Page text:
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IVF Treatment - Methods Blastocyst Transfer

Blastocyst Transfer

Embryos are normally transferred 2 to 3 days after the egg collection as it is thought to be the most appropriate stage to replace the embryos back into the uterus.  It also allows us to offer embryo freezing and assisted hatching at the most successful stages.  However in natural cycles embryos would not normally reach the uterus until day 5, at the blastocyst stage of development.

Recently, however, new types of media have become available that give the embryos the necessary changes in nutrition so that we can keep the embryos in culture in the laboratory until around day 5. However around 50% of human embryos stop developing before the blastocyst stage. The advantage of letting the embryos grow in culture for longer is that we can select embryos that continue to develop into blastocysts which may help in selecting the embryos with better potential. The fact that an embryo has greater potential to grow than the others does not necessarily mean that a pregnancy will definitely occur as other factors are also important, such as the endometrial lining of the uterus, the age of the patient and the outcome of previous cycles.

Download further info here (* in pdf format)
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Time Greece:
GR | DE
Ovulation Induction
Intrauterine insemination (IUI)
IVF - International treatment
ICSI
Assisted Hatching
Blastocyst Transfer
Embryo Cryopreservation
Sperm Storage (PCO)
Donor Sperm
Egg Donation in Greece - Europe
Pre implantation Genetic Diagnosis/Screening (PGD/PGS)
Blastocyst Transfer
 
Embryos are normally transferred 2 to 3 days after the egg collection as it is thought to be the most appropriate stage to replace the embryos back into the uterus.  It also allows us to offer embryo freezing and assisted hatching at the most successful stages.  However in natural cycles embryos would not normally reach the uterus until day 5, at the blastocyst stage of development.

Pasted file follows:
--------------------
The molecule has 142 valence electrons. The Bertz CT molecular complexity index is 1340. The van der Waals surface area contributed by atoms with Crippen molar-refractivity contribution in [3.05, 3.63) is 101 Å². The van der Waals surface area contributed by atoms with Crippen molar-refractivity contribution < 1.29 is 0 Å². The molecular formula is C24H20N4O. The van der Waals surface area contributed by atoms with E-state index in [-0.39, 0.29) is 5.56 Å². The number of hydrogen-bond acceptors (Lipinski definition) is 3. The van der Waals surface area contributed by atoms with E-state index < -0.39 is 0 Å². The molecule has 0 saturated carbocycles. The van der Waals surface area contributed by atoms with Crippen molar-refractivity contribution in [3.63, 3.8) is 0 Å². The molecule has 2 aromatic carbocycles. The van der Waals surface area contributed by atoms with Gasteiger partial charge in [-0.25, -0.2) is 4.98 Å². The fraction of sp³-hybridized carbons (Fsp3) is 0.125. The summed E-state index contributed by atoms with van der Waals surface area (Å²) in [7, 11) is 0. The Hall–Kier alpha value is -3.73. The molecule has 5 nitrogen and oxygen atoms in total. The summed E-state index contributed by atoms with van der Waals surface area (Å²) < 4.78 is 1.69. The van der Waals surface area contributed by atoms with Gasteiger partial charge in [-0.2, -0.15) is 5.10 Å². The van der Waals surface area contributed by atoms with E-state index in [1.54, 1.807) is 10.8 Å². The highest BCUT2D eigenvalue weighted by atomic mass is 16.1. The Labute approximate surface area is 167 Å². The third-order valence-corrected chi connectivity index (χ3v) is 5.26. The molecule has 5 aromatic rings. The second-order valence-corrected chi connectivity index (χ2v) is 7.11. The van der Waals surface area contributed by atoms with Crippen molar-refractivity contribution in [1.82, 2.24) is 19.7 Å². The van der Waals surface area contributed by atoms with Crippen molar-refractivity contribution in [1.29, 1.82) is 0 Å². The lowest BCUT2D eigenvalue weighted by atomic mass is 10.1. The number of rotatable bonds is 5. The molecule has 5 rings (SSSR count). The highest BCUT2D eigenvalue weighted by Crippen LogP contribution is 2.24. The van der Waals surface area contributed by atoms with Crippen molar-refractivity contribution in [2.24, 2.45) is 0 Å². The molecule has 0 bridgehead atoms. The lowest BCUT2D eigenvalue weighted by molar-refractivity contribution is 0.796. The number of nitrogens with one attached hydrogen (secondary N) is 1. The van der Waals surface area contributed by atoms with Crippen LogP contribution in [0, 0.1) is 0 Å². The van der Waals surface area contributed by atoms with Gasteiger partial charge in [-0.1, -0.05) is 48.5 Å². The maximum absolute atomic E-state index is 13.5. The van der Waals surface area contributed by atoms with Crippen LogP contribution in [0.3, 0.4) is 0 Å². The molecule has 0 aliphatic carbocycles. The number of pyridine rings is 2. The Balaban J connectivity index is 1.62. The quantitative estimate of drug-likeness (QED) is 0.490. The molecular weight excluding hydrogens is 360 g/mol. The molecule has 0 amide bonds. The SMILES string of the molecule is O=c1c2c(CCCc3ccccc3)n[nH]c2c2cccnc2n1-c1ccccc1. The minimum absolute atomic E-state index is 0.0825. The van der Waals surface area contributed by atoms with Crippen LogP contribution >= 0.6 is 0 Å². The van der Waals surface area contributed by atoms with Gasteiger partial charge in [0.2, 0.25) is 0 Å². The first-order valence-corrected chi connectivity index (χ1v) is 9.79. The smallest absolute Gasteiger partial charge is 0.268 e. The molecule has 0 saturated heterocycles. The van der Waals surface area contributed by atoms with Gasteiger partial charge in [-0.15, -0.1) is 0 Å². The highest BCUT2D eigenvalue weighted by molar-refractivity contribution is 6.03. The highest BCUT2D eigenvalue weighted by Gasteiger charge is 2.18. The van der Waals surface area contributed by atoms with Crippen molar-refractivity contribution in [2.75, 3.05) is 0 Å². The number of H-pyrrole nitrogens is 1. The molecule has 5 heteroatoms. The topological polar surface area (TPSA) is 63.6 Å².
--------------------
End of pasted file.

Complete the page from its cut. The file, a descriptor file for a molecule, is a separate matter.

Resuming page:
Recently, however, new types of media have become available that give the embryos the necessary changes in nutrition so that we can keep the embryos in culture in the laboratory until around day 5. However around 50% of human embryos stop developing before the blastocyst stage. The advantage of letting the embryos grow in culture for longer is that we can select embryos that continue to develop into blastocysts which may help in selecting the embryos with better potential. The fact that an embryo has greater potential to grow than the others does not necessarily mean that a pregnancy will definitely occur as other factors are also important, such as the endometrial lining of the uterus, the age of the patient and the outcome of previous cycles.

Download further info here (* in pdf format)
 
Facebook
 
YouTube